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Can the new government save Lebanon?

A month after his appointment, Prime Minister Hassan Diab has unveiled a new government - but tremendous challenges lie ahead  
The new Lebanese government includes an unprecedented number of women, pictured on 22 January (AFP)

The new Lebanese government announced on Tuesday evening breaks new ground in more ways than one, as the profile of Prime Minister Hassan Diab himself clearly testifies. 

Diab, appointed to the post on 19 December, does not hail from traditional political circles, unlike the heads of government who have preceded him since the end of the civil war in 1990.

The delay further fuelled the anger of Lebanese citizens already under enormous economic and social pressure

Admittedly, he is a Sunni: political offices in Lebanon are customarily allocated along religious lines, the prime minister being a Sunni, the president a Maronite Christian and the speaker of parliament a Shia - but Diab is also an academic (a vice president at the American University of Beirut) and a self-described independent.

His cabinet, downsized from 30 to 20 ministers, is another major indication of change. In Lebanon, government positions are traditionally meted out to the main political parties - a “sharing of the political pie” denounced by the protest movement that has rocked Lebanon since 17 October.

Six women in cabinet: a historic first

The government also counts an unprecedented number of women, six, in a male-dominated patriarchal system, including Zeina Akar Adra, the country’s first female deputy prime minister and defence minister. 

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Another novelty is the government’s so-called “technocratic” nature - Diab himself is a self-described technocrat - comprised of academic, economic and medical experts not affiliated with established political parties. 

That doesn’t necessarily mean the government is apolitical. Diab’s cabinet was formed in close collaboration with the political parties that appointed him - the Free Patriotic Movement (the country’s largest Christian party founded by President Michel Aoun and headed by his son-in-law, the outgoing foreign minister, Gebran Bassil) and the Hezbollah-led March 8 Alliance.

It is therefore a “one-colour” government, backed by parties formed along different political and community lines, but that share a common regional perspective of suspicion and outright hostility when it comes to US and Saudi projects. 

Hezbollah ramps up pressure

All the same, the government was formed after weeks of inter-ally wrangling. It wasn’t until Hezbollah banged its fist, going to great lengths to remove obstacles and smooth ruffled feathers, that all appetites were satisfied, and the cabinet was announced.

The delay further fuelled the anger of Lebanese citizens already under enormous economic and social pressure. Violent clashes between demonstrators and law enforcement officials broke out last week, leaving 520 injured.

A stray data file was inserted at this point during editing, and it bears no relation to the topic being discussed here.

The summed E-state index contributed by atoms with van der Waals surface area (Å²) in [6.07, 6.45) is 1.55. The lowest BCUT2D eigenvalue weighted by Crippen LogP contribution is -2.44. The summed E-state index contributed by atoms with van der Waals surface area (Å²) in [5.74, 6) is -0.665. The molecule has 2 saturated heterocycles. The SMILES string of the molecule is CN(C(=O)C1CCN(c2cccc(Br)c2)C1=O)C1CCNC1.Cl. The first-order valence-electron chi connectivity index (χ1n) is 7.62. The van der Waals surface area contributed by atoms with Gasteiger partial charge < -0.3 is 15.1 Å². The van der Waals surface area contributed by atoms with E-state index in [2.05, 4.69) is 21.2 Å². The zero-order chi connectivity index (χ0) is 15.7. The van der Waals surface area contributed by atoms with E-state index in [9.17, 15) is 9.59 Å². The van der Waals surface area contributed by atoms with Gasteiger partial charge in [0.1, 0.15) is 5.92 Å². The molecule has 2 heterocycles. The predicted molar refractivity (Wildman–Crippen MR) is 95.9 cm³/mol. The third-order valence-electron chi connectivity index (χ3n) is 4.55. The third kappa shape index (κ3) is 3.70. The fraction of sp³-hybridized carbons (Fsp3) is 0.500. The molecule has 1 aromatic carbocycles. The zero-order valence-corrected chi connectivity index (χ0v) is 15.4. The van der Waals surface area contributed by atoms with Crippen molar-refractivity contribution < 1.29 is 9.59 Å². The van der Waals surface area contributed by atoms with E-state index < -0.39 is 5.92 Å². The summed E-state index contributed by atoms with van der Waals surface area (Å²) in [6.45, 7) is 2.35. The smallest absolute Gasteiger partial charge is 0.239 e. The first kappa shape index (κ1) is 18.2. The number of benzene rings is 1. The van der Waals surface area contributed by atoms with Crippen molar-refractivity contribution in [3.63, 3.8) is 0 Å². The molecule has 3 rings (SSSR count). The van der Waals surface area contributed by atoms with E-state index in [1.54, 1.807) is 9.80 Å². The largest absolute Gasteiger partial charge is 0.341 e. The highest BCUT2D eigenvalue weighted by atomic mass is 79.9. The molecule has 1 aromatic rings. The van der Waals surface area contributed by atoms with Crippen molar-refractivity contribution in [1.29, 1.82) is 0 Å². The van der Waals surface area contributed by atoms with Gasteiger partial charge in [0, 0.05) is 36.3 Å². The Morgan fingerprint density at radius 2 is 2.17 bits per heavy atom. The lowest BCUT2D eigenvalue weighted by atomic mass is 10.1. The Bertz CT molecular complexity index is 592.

Protesters in Beirut burn tyres on 22 January (AFP)
Protesters in Beirut burn tyres on 22 January (AFP)

Though his mandate is owed to the parties that backed him, it was Diab who set the criteria for the forming of his government, and he got what he wanted: a small government of technocrats, experts and non-affiliated ministers - and zero former cabinet members disgraced by the protests.

He also delivered on his promise to form a government in no more than six weeks, whereas it had taken Saad Hariri, the former prime minister, close to a year.

Diab was hoping to expand the dialogue to all parties, including such opposition movements as Hariri’s Future Movement, Samir Geagea’s Christian Lebanese Forces and the Progressive Socialist Party of Druze leader Walid Jumblatt. But the pro-US and Saudi parties, hostile to Damascus and Tehran, refused to be associated with his government.

Denying Diab's legitimacy among Sunnis

Hariri, Diab’s most outspoken critic, intends to deny his legitimacy among Sunni populations. Shortly after the cabinet was announced, Hariri supporters across the country flooded the streets in rejection of the new government. 

Not everyone concurs. Sheikh Mohammed Nokkari, a Sunni religious judge and the former secretary general of Dar el-Fatwa, Lebanon’s Sunni authority, told Middle East Eye: “Though the circumstances surrounding Mr Diab’s appointment and the formation of his government are hardly ideal, we should give them a chance.

Diab promises to create an independent judiciary, to combat corruption and unemployment, to recover pilfered public funds and to work to improve the electoral law. It is a tall order

“Other communities, and not just the Sunnis, are also opposed to the government. In any case, let’s wait and see what comes of his talks with the mufti [the highest Sunni religious authority],” he added.

Despite the enormous political stakes, Diab seems determined to move ahead. He has set out the broad outlines of a government plan tailored to the demands of the popular protest movement - what he calls “a revolution”. He promises to create an independent judiciary, to combat corruption and unemployment, to recover pilfered public funds and to work to improve the electoral law. 

It is a tall order for a country plagued by social and political instability.

The views expressed in this article belong to the author and do not necessarily reflect the editorial policy of Middle East Eye.

This article was translated from the MEE French edition.

Paul Khalifeh
Paul Khalifeh est un journaliste libanais, correspondant de la presse étrangère et enseignant dans les universités de Beyrouth. Vous pouvez le suivre sur Twitter @khalifehpaul Paul Khalifeh is a Lebanese journalist, correspondent of the foreign press and teacher in the universities of Beirut. You can follow him on his twitter account: @khalifehpaul